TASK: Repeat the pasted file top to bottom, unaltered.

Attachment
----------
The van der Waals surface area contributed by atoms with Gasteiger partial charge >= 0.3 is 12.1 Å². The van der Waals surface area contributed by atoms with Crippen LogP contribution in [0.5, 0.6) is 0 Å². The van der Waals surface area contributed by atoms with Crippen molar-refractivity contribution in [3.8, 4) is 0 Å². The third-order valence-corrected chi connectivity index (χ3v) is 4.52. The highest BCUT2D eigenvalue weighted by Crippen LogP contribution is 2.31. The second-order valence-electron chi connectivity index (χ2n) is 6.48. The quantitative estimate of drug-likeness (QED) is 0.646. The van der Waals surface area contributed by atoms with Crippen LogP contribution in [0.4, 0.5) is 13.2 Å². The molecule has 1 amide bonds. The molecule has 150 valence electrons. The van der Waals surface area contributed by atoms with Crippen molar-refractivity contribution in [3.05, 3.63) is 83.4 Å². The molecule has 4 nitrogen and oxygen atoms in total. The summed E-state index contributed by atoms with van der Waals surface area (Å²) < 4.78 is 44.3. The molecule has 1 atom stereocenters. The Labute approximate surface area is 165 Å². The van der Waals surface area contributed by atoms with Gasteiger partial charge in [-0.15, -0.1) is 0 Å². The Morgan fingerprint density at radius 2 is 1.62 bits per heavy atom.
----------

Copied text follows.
The van der Waals surface area contributed by atoms with Gasteiger partial charge >= 0.3 is 12.1 Å². The van der Waals surface area contributed by atoms with Crippen LogP contribution in [0.5, 0.6) is 0 Å². The van der Waals surface area contributed by atoms with Crippen molar-refractivity contribution in [3.8, 4) is 0 Å². The third-order valence-corrected chi connectivity index (χ3v) is 4.52. The highest BCUT2D eigenvalue weighted by Crippen LogP contribution is 2.31. The second-order valence-electron chi connectivity index (χ2n) is 6.48. The quantitative estimate of drug-likeness (QED) is 0.646. The van der Waals surface area contributed by atoms with Crippen LogP contribution in [0.4, 0.5) is 13.2 Å². The molecule has 1 amide bonds. The molecule has 150 valence electrons. The van der Waals surface area contributed by atoms with Crippen molar-refractivity contribution in [3.05, 3.63) is 83.4 Å². The molecule has 4 nitrogen and oxygen atoms in total. The summed E-state index contributed by atoms with van der Waals surface area (Å²) < 4.78 is 44.3. The molecule has 1 atom stereocenters. The Labute approximate surface area is 165 Å². The van der Waals surface area contributed by atoms with Gasteiger partial charge in [-0.15, -0.1) is 0 Å². The Morgan fingerprint density at radius 2 is 1.62 bits per heavy atom.